Concert Review: Adirondack Independent Music Festival (Day 1) in Lake George, 09/01/2023

Fire on the Mountain – ADK Edition

Dead & Company’s final tour may be one for the books, but the music of The Grateful Dead is alive and well in the Adirondacks. Several thousand fans turned up at Charles R. Wood Park in Lake George on Friday night to cheer on the Dark Star Orchestra, who headlined the first night of a full day of music at the annual Adirondack Independence Music Festival.

In the band’s last show of the summer, Dark Star Orchestra interpreted a 1978 concert by The Grateful Dead that, short of the invention of a time machine, is about as close to seeing the Dead in that era as you will get in 2023.

Photo by Ross Marvin

When Jeff Mattson (who plays the Jerry Garcia role) strode to the stage with his white Travis Bean guitar, I knew the crowd was in for a late 70s set. Aside from replicating the sets, DSO gets high marks for their authenticity to equipment and tone of the Dead. For two sets, this is exactly what the band did, most successfully on some of The Dead’s Bob Weir-led rockers.

A member of DSO since 2001, Rob Eaton more than fulfills the Bob Weir role in the band. As both a rhythm guitarist and rave-up singer, Eaton is about as ace as ole Ace himself (though thankfully, Eaton chose to wear regular pants over Bobby’s signature pirate-inspired capris or cutoff jean short-shorts). Eaton played Weir’s signature late-70s model Ibanez guitar with its beautiful inlay, and I found myself wishing that Weir himself would return to that specific ax to achieve its tone. Eaton also shined on vocals on “Mexicali Blues” (a song we probably won’t ever hear Bob Weir sing again, for a good reason), “Mama Tried”, and “New Minglewood Blues.” All three songs were highlights of an 11-song first set that ended with a blistering “Scarlet>Fire,” which fit the beautiful park setting on an evening where the Waning Gibbous moon illuminated the Adirondacks. In recent years, Dead & Company have been content to extend jams in the first set, and eight or nine-song sets have become the norm, so it was refreshing to hear a traditional Grateful Dead first set, which, for all of their reputation as a jam band, was often pretty tight.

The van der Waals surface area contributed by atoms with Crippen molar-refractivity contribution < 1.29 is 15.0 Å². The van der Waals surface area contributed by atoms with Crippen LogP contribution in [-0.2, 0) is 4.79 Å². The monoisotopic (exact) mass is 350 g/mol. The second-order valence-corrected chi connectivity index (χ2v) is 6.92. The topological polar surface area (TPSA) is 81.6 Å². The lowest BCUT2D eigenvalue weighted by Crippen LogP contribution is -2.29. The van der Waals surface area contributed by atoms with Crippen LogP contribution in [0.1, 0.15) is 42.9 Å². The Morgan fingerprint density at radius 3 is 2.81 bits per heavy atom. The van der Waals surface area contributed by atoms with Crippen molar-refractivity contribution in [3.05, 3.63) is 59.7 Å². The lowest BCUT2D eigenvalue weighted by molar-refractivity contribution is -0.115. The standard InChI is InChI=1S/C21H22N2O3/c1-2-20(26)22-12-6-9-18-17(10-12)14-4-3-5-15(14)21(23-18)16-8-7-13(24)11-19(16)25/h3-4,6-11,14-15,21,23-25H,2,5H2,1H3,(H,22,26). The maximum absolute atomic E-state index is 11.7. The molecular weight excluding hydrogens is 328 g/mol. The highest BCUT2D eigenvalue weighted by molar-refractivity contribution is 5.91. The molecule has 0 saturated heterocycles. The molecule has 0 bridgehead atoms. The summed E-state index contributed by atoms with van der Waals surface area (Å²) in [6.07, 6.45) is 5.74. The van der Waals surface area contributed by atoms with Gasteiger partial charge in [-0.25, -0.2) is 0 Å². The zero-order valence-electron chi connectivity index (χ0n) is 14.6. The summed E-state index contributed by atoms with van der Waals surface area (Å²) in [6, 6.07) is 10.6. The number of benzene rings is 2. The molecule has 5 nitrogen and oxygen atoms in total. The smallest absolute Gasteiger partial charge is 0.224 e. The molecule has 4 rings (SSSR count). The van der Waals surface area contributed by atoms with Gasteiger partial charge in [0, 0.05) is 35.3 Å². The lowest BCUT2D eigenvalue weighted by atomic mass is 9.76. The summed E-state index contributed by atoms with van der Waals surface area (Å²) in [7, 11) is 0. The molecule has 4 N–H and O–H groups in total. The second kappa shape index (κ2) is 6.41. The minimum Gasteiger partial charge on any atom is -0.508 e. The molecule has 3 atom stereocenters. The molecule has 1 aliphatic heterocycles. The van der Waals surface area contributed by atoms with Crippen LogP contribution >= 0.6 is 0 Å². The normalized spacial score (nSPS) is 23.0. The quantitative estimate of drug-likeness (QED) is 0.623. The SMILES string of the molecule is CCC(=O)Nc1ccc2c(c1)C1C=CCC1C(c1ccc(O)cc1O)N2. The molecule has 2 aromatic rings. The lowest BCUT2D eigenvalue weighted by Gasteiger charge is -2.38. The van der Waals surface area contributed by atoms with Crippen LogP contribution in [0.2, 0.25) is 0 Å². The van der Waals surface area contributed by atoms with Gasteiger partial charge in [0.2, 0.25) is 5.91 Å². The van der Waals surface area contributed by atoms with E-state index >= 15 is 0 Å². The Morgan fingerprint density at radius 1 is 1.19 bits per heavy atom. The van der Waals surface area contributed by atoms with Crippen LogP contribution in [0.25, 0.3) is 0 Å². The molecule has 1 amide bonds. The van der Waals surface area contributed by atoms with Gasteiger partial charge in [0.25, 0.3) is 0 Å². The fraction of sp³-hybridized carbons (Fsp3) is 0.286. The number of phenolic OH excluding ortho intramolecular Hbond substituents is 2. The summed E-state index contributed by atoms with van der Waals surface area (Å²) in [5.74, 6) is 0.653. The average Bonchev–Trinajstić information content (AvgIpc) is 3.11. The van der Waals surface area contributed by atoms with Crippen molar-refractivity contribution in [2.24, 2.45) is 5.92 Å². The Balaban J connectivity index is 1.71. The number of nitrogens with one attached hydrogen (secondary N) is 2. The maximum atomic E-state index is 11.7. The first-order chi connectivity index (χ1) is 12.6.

The second set was punctuated by an outstanding “Estimated>Eyes,” where Mattson had his finest moments of the evening. A fitting stand-in for Jerry in stature, spectacles, facial hair, and guitar tone, Mattson nails Garcia’s vibrato and emphasis on Mixolydian melodic playing over high-speed guitar pyrotechnics. Mattson also doesn’t shy away from the deep space propensity of second-set Garcia. His brief exchange with keyboardist Rob Barraco coming out of “Drums” would have made Ornette or Sun Ra proud. Speaking of “Drums,” Dino English and Rob Koritz put on a classic pre-electronic drum and percussion show that was made even more interesting by several roadies who joined in on hand percussion instruments (Keller Williams, who opened for DSO, joined in as a guest as well).

Photo by Ross Marvin

Eaton and female vocalist Lisa Mackey shined on the set-closing “Sugar Magnolia,” which sent the crowd into a frenzy. The “Sunshine Daydream” outro was a reminder of what a beautiful day it was, both in weather and in spirit. The band encored with “U.S. Blues” and its “Summertime, done, come and gone, my, oh, my” lyrics. And while the summer may be done for the Dark Star Orchestra, two days remain for the Adirondack Independence Music Festival. Plenty of interesting acts and FOUR sets of moe. are on the schedule. Tickets are still available. Don’t forget your sunscreen.

The Rest of the Fest

Albany-based Hilltop kicked off the festival promptly at 1 p.m. Fresh off their Phish after-party performance last week at Nanola, the four-piece was in fine form. Their set included a fitting cover of The Allman Brothers Band’s “Blue Sky”. Guitarist Aris Nieuwkerk’s guitar effects (especially a Jerry Garcia-inspired envelope filter effect) particularly stood out.